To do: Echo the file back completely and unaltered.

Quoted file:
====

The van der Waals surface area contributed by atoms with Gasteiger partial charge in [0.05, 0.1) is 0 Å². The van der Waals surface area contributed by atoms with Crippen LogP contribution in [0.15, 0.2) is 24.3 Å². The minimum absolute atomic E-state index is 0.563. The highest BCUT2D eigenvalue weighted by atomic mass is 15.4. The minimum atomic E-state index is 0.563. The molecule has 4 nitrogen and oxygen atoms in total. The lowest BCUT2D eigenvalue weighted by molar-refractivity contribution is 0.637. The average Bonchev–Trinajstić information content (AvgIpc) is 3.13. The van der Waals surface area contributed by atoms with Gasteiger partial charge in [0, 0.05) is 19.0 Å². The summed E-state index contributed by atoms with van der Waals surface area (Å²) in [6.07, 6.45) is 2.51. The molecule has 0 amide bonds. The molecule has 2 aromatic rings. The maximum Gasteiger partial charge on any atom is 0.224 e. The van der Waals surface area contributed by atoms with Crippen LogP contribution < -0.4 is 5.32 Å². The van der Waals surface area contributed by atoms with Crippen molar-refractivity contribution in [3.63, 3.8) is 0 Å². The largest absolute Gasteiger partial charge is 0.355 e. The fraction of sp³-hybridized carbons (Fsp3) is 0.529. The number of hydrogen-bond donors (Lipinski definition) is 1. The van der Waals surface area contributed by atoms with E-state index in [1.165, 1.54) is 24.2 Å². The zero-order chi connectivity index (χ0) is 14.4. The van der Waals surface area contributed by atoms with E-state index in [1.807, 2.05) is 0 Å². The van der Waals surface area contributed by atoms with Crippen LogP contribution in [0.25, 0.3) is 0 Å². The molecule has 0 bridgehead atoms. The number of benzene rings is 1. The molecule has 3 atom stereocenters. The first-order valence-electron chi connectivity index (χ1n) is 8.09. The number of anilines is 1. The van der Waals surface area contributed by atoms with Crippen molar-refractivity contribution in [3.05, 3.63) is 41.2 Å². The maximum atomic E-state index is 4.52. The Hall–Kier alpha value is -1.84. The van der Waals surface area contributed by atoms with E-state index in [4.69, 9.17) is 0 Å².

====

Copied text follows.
The van der Waals surface area contributed by atoms with Gasteiger partial charge in [0.05, 0.1) is 0 Å². The van der Waals surface area contributed by atoms with Crippen LogP contribution in [0.15, 0.2) is 24.3 Å². The minimum absolute atomic E-state index is 0.563. The highest BCUT2D eigenvalue weighted by atomic mass is 15.4. The minimum atomic E-state index is 0.563. The molecule has 4 nitrogen and oxygen atoms in total. The lowest BCUT2D eigenvalue weighted by molar-refractivity contribution is 0.637. The average Bonchev–Trinajstić information content (AvgIpc) is 3.13. The van der Waals surface area contributed by atoms with Gasteiger partial charge in [0, 0.05) is 19.0 Å². The summed E-state index contributed by atoms with van der Waals surface area (Å²) in [6.07, 6.45) is 2.51. The molecule has 0 amide bonds. The molecule has 2 aromatic rings. The maximum Gasteiger partial charge on any atom is 0.224 e. The van der Waals surface area contributed by atoms with Crippen LogP contribution < -0.4 is 5.32 Å². The van der Waals surface area contributed by atoms with Crippen molar-refractivity contribution in [3.63, 3.8) is 0 Å². The largest absolute Gasteiger partial charge is 0.355 e. The fraction of sp³-hybridized carbons (Fsp3) is 0.529. The number of hydrogen-bond donors (Lipinski definition) is 1. The van der Waals surface area contributed by atoms with E-state index in [1.165, 1.54) is 24.2 Å². The zero-order chi connectivity index (χ0) is 14.4. The van der Waals surface area contributed by atoms with E-state index in [1.807, 2.05) is 0 Å². The van der Waals surface area contributed by atoms with Crippen LogP contribution in [0.25, 0.3) is 0 Å². The molecule has 0 bridgehead atoms. The number of benzene rings is 1. The molecule has 3 atom stereocenters. The first-order valence-electron chi connectivity index (χ1n) is 8.09. The number of anilines is 1. The van der Waals surface area contributed by atoms with Crippen molar-refractivity contribution in [3.05, 3.63) is 41.2 Å². The maximum atomic E-state index is 4.52. The Hall–Kier alpha value is -1.84. The van der Waals surface area contributed by atoms with E-state index in [4.69, 9.17) is 0 Å².